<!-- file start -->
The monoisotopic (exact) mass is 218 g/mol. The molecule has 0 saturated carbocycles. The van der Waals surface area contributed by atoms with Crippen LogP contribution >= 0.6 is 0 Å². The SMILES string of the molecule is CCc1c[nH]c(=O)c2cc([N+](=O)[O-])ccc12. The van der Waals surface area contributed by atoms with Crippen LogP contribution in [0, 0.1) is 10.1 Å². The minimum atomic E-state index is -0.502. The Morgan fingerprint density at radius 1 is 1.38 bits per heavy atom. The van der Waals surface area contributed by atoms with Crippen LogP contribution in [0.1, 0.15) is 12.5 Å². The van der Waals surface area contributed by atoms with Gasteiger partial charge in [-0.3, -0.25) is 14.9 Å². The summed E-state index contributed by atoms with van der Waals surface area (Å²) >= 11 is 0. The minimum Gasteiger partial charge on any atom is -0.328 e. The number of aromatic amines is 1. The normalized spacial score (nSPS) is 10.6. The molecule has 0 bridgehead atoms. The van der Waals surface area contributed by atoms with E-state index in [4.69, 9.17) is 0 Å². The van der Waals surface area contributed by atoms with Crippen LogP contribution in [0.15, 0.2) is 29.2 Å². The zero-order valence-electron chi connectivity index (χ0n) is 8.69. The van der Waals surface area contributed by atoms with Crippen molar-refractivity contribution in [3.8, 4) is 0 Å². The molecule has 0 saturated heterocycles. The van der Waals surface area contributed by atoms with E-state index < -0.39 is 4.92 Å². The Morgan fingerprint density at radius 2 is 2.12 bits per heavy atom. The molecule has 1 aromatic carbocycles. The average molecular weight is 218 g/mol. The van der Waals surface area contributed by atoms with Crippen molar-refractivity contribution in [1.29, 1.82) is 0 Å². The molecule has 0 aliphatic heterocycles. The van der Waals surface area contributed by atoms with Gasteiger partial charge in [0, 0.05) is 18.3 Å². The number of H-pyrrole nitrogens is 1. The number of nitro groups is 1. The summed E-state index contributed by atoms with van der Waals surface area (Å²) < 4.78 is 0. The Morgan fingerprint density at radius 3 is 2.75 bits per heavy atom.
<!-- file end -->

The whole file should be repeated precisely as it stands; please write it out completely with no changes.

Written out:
The monoisotopic (exact) mass is 218 g/mol. The molecule has 0 saturated carbocycles. The van der Waals surface area contributed by atoms with Crippen LogP contribution >= 0.6 is 0 Å². The SMILES string of the molecule is CCc1c[nH]c(=O)c2cc([N+](=O)[O-])ccc12. The van der Waals surface area contributed by atoms with Crippen LogP contribution in [0, 0.1) is 10.1 Å². The minimum atomic E-state index is -0.502. The Morgan fingerprint density at radius 1 is 1.38 bits per heavy atom. The van der Waals surface area contributed by atoms with Crippen LogP contribution in [0.1, 0.15) is 12.5 Å². The van der Waals surface area contributed by atoms with Gasteiger partial charge in [-0.3, -0.25) is 14.9 Å². The summed E-state index contributed by atoms with van der Waals surface area (Å²) >= 11 is 0. The minimum Gasteiger partial charge on any atom is -0.328 e. The number of aromatic amines is 1. The normalized spacial score (nSPS) is 10.6. The molecule has 0 bridgehead atoms. The van der Waals surface area contributed by atoms with E-state index in [4.69, 9.17) is 0 Å². The van der Waals surface area contributed by atoms with Crippen LogP contribution in [0.15, 0.2) is 29.2 Å². The zero-order valence-electron chi connectivity index (χ0n) is 8.69. The van der Waals surface area contributed by atoms with Crippen molar-refractivity contribution in [3.8, 4) is 0 Å². The molecule has 0 saturated heterocycles. The van der Waals surface area contributed by atoms with E-state index < -0.39 is 4.92 Å². The Morgan fingerprint density at radius 2 is 2.12 bits per heavy atom. The molecule has 1 aromatic carbocycles. The average molecular weight is 218 g/mol. The van der Waals surface area contributed by atoms with Crippen molar-refractivity contribution in [1.29, 1.82) is 0 Å². The molecule has 0 aliphatic heterocycles. The van der Waals surface area contributed by atoms with Gasteiger partial charge in [0, 0.05) is 18.3 Å². The number of H-pyrrole nitrogens is 1. The number of nitro groups is 1. The summed E-state index contributed by atoms with van der Waals surface area (Å²) < 4.78 is 0. The Morgan fingerprint density at radius 3 is 2.75 bits per heavy atom.